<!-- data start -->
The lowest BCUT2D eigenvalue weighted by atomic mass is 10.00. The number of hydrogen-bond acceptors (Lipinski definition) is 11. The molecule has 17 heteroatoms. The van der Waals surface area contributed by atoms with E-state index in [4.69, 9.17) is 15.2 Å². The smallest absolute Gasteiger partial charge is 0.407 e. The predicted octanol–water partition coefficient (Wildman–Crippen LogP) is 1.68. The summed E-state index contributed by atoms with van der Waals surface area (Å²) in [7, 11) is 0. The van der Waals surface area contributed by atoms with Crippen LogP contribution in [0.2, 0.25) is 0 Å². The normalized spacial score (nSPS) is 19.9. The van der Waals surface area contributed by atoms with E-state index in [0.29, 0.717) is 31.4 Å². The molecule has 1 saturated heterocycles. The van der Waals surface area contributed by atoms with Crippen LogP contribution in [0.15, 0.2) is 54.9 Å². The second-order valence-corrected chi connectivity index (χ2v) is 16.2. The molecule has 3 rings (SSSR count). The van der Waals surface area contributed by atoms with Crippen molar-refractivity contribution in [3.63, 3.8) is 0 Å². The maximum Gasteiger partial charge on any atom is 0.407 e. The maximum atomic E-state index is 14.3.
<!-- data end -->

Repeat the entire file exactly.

The lowest BCUT2D eigenvalue weighted by atomic mass is 10.00. The number of hydrogen-bond acceptors (Lipinski definition) is 11. The molecule has 17 heteroatoms. The van der Waals surface area contributed by atoms with E-state index in [4.69, 9.17) is 15.2 Å². The smallest absolute Gasteiger partial charge is 0.407 e. The predicted octanol–water partition coefficient (Wildman–Crippen LogP) is 1.68. The summed E-state index contributed by atoms with van der Waals surface area (Å²) in [7, 11) is 0. The van der Waals surface area contributed by atoms with Crippen LogP contribution in [0.2, 0.25) is 0 Å². The normalized spacial score (nSPS) is 19.9. The van der Waals surface area contributed by atoms with E-state index in [0.29, 0.717) is 31.4 Å². The molecule has 1 saturated heterocycles. The van der Waals surface area contributed by atoms with Crippen LogP contribution in [0.15, 0.2) is 54.9 Å². The second-order valence-corrected chi connectivity index (χ2v) is 16.2. The molecule has 3 rings (SSSR count). The van der Waals surface area contributed by atoms with Crippen molar-refractivity contribution in [3.63, 3.8) is 0 Å². The maximum Gasteiger partial charge on any atom is 0.407 e. The maximum atomic E-state index is 14.3.